Active listening and doctor-driven dispensing will connect you with your patients.

When you think of memorable experiences you think of positive times filled with joy and laughter. It could be a game-winning shot, a vacation, a childhood memory of your parents or even just enjoying a loved one’s company. You tend to remember the times that you felt something.

Creating a memorable patient experience is no different. The way a patient “feels” about the experience will reflect directly to your bottom line. People will generally either really love something or not, and there is no room for in between or being average in today’s competitive market. Achieving this includes everyone involved throughout the patient’s journey. Yes, think of the patient’s entire experience with you and your practice as a journey. It is not a single appointment or transaction but a journey that can evolve over 20 to 30 years as the patient continues to see you and refer others to your office.

Here are some ways to make a memorable patient experience:

Active listening involves paying attention to patients from the moment they call for an appointment. Train your staff to take notes during this initial touch point. When patients call the office because of negative experiences elsewhere, have the staff ask probing questions to understand what type of experience they are looking for.

This will give you a “blueprint” of their expectations when the patient is in your exam chair. You will be able to address the pain points that guided them to your office. Provide a personal approach by facing the patient while talking, and be sure to maintain eye contact.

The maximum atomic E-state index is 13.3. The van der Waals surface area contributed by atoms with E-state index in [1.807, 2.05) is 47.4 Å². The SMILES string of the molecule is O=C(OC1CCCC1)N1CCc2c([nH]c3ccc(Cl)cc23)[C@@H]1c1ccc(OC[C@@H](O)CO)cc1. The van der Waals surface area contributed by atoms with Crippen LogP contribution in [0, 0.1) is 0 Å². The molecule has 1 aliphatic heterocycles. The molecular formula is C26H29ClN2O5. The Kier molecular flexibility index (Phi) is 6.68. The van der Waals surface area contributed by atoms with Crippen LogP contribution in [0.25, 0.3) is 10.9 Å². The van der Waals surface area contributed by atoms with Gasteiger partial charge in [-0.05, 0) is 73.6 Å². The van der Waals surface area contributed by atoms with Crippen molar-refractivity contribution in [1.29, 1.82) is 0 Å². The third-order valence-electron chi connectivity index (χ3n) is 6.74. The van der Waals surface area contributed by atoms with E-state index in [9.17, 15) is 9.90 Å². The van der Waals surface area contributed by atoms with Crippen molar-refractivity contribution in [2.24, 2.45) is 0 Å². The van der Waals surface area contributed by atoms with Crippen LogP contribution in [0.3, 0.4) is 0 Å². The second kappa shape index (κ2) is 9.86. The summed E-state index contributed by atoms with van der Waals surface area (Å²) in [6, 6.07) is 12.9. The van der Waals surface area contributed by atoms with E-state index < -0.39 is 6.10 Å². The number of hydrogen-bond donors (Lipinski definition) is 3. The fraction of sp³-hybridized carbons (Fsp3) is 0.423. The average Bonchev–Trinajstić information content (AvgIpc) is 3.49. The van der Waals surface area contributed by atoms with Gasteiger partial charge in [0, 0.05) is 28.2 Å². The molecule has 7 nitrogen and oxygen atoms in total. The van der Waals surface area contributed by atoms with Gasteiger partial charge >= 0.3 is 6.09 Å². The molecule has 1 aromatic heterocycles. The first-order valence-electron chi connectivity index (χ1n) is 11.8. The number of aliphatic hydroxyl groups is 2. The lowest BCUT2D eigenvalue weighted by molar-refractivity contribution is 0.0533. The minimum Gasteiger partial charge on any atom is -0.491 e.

Many times patients will tell you what they want; it is your job as an eyecare professional to recommend the best options and help guide them to the best personalized solution. Active listening establishes the patient/doctor relationship and aligns an active approach to the patient’s healthcare. When patients feel like they are a part of the decision-making process it will create a memorable experience that will make your office stand out from the rest.

Whether you own your office or are an employee, doctor-driven dispensing is a way to not only create a memorable experience in the optical but also a way to create patient loyalty by educating patients about products. The clinical findings from the examination should be aligned with the eyewear lens options that you recommend and the specific artificial tears that you prescribe to that patient, for example.

This goes back to active listening. You are the authoritative voice and experienced professional of that office, so “customize” your presentation and educate patients about why you are recommending a product and how it is different from what is available from online retailers.

Maintain eye contact when discussing personalized eyecare. Doctor-driven dispensing is an art that is frequently ignored by many ODs. Asking different questions will create a “wow” experience for the patient: “They never asked me those questions before. Maybe I wasn’t getting the right exam or eyewear that I should have in the past.”